Category: Whose Development?

Is the upcoming Char Dham highway speeding towards environmental disaster?

The upcoming 900 kilometre-long Char Dham highway project, is being seen as a strategic attempt to bolster preparation of India’s security forces at the India-China border, apart from increasing tourist volume. But while it will facilitate the smooth movement of pilgrims and defence forces, it could be at the cost of the environment in the fragile hill state. According to experts, unchecked construction of the all-weather highway may end up triggering disasters in the ecologically sensitive Uttarakhand region.

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Of dusty snow and rotten apples

On April 16, Roshan Lal Negi woke up to find snow carpeting the courtyard of his home in Jangi village. Boys with smartphones quickly made videos to share on WhatsApp but more than a month later, the dusty snow still sits on the lower parts of most peaks in Kinnaur district, Himachal Pradesh. Particles from a dust storm in the northern plains might have travelled to Kinnaur and mixed with the unseasonal snowfall, suggests Dr Manmohan Singh, director of the meteorological centre in Shimla, giving the dusty appearance. The jury is still out, but most agree that this rain shadow region is experiencing a drastic shift in its weather patterns. Rains are increasing, snowfall is declining, and temperatures are rising, which all have great impacts on an area prone to landslides and fed by glacial melt.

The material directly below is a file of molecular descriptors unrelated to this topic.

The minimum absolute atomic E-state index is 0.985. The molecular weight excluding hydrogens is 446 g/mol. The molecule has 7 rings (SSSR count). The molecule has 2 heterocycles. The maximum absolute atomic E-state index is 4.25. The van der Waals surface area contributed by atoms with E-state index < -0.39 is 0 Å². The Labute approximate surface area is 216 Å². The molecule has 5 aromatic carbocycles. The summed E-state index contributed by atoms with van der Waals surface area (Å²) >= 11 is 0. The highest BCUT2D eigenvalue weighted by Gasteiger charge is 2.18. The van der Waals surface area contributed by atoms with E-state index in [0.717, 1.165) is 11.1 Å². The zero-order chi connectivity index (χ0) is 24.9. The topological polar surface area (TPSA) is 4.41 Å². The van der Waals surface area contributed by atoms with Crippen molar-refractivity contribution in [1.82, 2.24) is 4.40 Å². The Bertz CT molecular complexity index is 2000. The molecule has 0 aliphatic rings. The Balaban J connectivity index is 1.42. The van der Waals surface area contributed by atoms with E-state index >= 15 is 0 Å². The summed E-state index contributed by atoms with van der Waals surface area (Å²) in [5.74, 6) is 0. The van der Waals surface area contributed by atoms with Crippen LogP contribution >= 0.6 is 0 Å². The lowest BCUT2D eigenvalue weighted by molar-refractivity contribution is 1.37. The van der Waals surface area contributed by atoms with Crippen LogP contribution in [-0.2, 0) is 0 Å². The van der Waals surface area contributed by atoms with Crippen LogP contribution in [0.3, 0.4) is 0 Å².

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Citizens could save India’s environment, if a 15-year-old law is used well

As time progressed, Baiga Chak–the officially recognised traditional habitat of the Baiga tribe known for its myriad species and their inclusion in the local diet, lifestyle and healthcare–started losing its biodiversity. A nonprofit, the National Institute of Women, Child, and Youth Development (NIWCYD), established “forest study groups” in various villages in 2005. The approach was unique: Instead of getting experts to research on the changing ecosystem, villagers were trained not only to analyse the situation but also to suggest conservation plans.

In short, they were to become citizen scientists.

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Displacement And Deforestation On Kedarnath Route

Last Friday, before the closing of the gates of the Kedarnath temple, the Indian Prime Minister Narendra Modi gave an elaborate speech about the ‘grand reconstruction’ of Kedarnath town. While inaugurating the project he also said the number of people visiting Kedarnath will increase manifold in coming years. “You can take this in writing, next year no less than ten lakh (one million) people will come to visit the shrine,” he said. However this ‘development’ is not good news for everyone. Downstream at Agastyamuni, Uma Prasad Bhatt, a local resident is worried. His house is marked for demolition to build an all-weather highway to Kedarnath. This proposed highway is part of Char-Dham project inaugurated by the prime minister last year. Bhatt says authorities want to acquire his property for widening of the road but the compensation they are offering is meagre.

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